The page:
Notable past winners include Of Monsters and Men, Samaris, Mínus and Mammút, all of whom have since cemented their place within the music industry, both in Iceland and abroad. 

So if you are a music lover seeking fresh sounds and travelling to Iceland, Músíktilraunir might just be the festival for you. 

 

No More One-Metre Distancing Requirement for Seated Events

Harpa concert hall

Iceland’s Health Minister has lifted the requirement of one-metre distancing at seated events, such as concerts and performing arts events. The decision was made in consultation with the Chief Epidemiologist. Event organisers had complained that the rule was unnecessarily cumbersome and stricter than requirements in other types of venues, such as bars and restaurants.

“This is a big and important change,” Health Minister Willum Þór Þórsson stated. “This changes the conditions for holding events as it will be possible to utilise all seats at events as long as there are not more than 500 people per compartment.” As previously, mask use is still required at all seated events.

Performing arts venues are still not permitted to sell alcohol during events. Some event organisers have protested that regulation, as alcohol sales are permitted at bars, clubs, and restaurants.

Mál og menning Bookstore Starts a New Chapter

Earlier this summer, Reykjavík’s Mál og menning bookstore closed its doors “indefinitely,” after some 80 years of operation at Laugavegur 18. It seems, however, that the cornerstone bookseller will soon be turning the page on its old life. DV reports that real estate developer Garðar Kjartansson has signed a ten-year lease with the building owners and intends to keep the Mál og menning (‘Language and Culture’) name but transform the space into a live music venue.

Garðar was quick to assure people that the new Mál og menning would honour its bookish roots. “There will probably be more books than ever before,” he said. The primary design focus will be books, he explained, which will fill the shelves along the walls and be available for purchase or just on-site browsing. “I’m not going to start spending money on decor—everything [we need] is already here.”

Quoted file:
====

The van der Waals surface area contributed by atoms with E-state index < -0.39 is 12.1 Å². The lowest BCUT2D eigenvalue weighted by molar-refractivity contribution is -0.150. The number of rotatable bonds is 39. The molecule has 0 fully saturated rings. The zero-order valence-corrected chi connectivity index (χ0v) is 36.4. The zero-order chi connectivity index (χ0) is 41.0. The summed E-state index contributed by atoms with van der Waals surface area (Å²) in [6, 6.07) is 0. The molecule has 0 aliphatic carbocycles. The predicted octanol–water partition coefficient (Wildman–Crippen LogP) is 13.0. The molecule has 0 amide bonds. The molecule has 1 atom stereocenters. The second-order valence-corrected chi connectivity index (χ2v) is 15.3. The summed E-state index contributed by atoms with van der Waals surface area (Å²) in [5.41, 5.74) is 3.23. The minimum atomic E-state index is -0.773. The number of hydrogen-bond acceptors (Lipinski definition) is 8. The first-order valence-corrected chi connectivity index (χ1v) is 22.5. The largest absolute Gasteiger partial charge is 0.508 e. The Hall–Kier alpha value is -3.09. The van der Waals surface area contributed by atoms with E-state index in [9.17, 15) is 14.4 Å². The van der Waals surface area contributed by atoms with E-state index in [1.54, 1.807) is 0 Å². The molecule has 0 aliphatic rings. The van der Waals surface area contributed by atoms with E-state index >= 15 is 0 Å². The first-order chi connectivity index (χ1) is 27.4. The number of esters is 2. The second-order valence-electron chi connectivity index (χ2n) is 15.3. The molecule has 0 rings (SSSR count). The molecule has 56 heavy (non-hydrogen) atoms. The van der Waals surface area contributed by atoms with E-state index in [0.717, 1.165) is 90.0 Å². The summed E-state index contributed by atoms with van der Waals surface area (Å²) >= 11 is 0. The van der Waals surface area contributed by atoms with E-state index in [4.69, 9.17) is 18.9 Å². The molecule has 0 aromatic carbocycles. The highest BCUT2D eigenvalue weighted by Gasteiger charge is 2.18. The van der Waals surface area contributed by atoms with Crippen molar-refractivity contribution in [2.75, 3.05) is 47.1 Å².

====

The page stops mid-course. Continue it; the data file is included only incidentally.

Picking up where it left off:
To further drive the book focus home, the new Mál og menning is bringing a venerable neighbour into its space: the iconic antiquarian bookstore Bókin (‘The Book’), which has been in operation since 1964. Bókin has been owned and run by Ari Bragason and his father since 1997, and they will now move it into the basement of Laugavegur 18.

Garðar envisions Mál og menning as a bustling live music venue, and then some. “We’ll have concerts here every night from around 8 – 10 pm,” he explained, and there will also be stand-up comedy nights. And chessboards. And two cafes—one on the ground floor and one on the second floor where the Súfistinn café used to be.

The idea is to have all different kinds of music, but Garðar says that jazz musicians have been particularly eager to stage a weekly jazz night. Whatever the genre, however, he says that Mál og menning is not going to be a part of Reykjavík’s late-night djamm circuit. “It’s going to have a laidback Helgi Björns atmosphere,” he said, referring to Helgi Björnsson, the Icelandic actor and singer whose “Ef ég nenni” (‘If I Bother’) is arguably the go-to Icelandic Christmas pop song. “It’s not going to be a nightspot at all. It’ll be open from noon to midnight, every day.”

Originally, Garður had planned to open Mál og menning in December, but obviously, the COVID-19 pandemic has delayed his plans. “We’re just going to have everything ready and then open when we open, as you say.”

New Fund to Support Live Music Venues in Reykjavík

Húrra concert Reykjavík

Supporting small music venues is the goal of a new fund under the auspices of the City of Reykjavík. A press release on the city website states that the fund will supply grants for improving facilities, equipment, and accessibility at small and medium-sized venues and cultural centres that organise live music events. Recent years have seen the closure of many small music venues across Reykjavík, including Café Rosenberg, NASA, and Húrra to name a few.

“[The fund] contributes to the continuation of amenities for live music in the city which in turn supports the music scene and enhances daily life,” the press release reads. The fund is part of the Tónlistarborgin Reykjavík (Reykjavík Music City) project, a three-year developmental project intended to further strengthen Iceland’s capital as a centre of music by creating more supportive infrastructure for the music scene.

The application period for the fund opens on July 15 and the deadline is August 30. Application forms can be found on the city’s website.